Why Are Crossword Puzzles Symmetrical?

Obligatory link to column

The excellent crossword-puzzle documentary Wordplay (2006) goes into that a little. We have it on DVD, but without having to go dig it out, I’m remembering it interviews a crossword-puzzle-master lady who interned under one of the pioneers, who also decreed there could be no isolated areas, no little “word islands” completely cut off from the rest of the puzzle.

The movie also has Bill Clinton, Bob Dole and Jon Stewart talking about their love of solving these puzzles. Talks to Will Shortz, the editor of the New York Times crossword since the early 1990s and who has a university degree in games. Quite an informative little film.

Norwegian crossword puzzles come in many varieties and are often rectangular rather than square and rarely symmetrical. http://www.kryssord.no/

And the same for Swedish crosswords. Symmetric ones are rare exceptions.

That lady is the blessed Margaret Farrar. First crossword editor of the Times when they finally chose to have a crossword.

If you’ve done very early puzzles, you will see why the rules exist. It is very frustrating to find non-checked letters. The prohibition of islands is to let the solver flow from one part of a puzzle to the other.

Not all puzzles are symmetric. Diagramless puzzles frequently are constructed to make a picture (like a tree) and are thus not symmetric. When the Times runs them they state if they are symmetric or not.

Are they in the American style with clues listed separately, or the European style (Spanish and French, at least) where the clues are put in the black spaces in the grids? Games magazine publishes some crosswords in that style also; I’ll have to check but I don’t think they are usually symmetric.

English cryptic puzzles are symmetric, but have unchecked letters in each word in order to force you to solve every single one. In regular puzzles if you solve every across clue you don’t even have to look at the down clues.

Ah, just as I thought.

Two letter answers are also forbidden by modern crossword rules.

What is an unchecked letter?

A letter that only appears in one word, either going left-to-right or top-to-bottom.

Cryptic puzzles and puzzles with the clues listed separately are less common (particularly cryptic puzzles, which I’ve only seen in recent years) but they’re not symmetric either. I just linked to the front page for an example, and the site is mainly a pay site, but here’s a free example with the clues outside and no symmetry:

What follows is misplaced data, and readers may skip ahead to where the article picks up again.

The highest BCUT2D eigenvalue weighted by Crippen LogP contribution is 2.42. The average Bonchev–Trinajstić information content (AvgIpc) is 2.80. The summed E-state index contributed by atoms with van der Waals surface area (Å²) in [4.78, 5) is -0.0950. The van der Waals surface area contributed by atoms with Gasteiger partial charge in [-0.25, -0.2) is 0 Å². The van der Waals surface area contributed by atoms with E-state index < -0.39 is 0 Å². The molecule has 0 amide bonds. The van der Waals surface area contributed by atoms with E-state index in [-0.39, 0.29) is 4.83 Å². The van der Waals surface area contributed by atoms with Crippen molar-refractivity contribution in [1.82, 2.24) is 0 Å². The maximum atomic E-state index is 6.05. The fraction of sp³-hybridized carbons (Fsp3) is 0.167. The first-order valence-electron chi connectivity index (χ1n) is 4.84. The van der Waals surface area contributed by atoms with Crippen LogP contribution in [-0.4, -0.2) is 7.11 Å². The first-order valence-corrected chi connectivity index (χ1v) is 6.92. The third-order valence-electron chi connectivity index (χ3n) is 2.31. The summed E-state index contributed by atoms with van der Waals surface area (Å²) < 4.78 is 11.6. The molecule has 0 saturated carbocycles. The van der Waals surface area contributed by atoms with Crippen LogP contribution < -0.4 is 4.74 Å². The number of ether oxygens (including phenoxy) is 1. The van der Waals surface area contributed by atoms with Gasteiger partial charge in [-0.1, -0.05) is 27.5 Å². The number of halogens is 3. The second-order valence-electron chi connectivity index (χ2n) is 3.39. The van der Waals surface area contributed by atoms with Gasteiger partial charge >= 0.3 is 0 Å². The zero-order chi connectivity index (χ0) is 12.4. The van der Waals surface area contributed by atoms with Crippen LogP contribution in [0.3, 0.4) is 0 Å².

Rules? What rules laid forth by whom?

In Sweden there are two schools of crossword construction. One camp says a crossword must be one continuous surface (my preference) while the other allows them to be divided into unrelated parts.

Otherwise: What Naita said.

Well, “conventions.” In a typical American crossword, words must be at least three letters, the grid is an odd-number x odd-number square, one letter to a square, and there is diagonal symmetry. Every letter in every square must be part of both an across and down clue, something that is absent from almost all European puzzles I’ve seen (I suspect this mostly has to do with how well a particular language lends itself to such a construction.)

Occasionally, puzzles will play with these conventions, but that’s what’s typical, if not “standard.” For example, the “one letter to a square” rule is followed by almost all major newspaper crosswords, but the occasional Thursday New York Times crossword will have what they call a “rebus” theme, where a pictograph or numeral or just plain multiple letters will appear in a a single box as part of an answer. This can be quite frustrating if you don’t know to look out for it.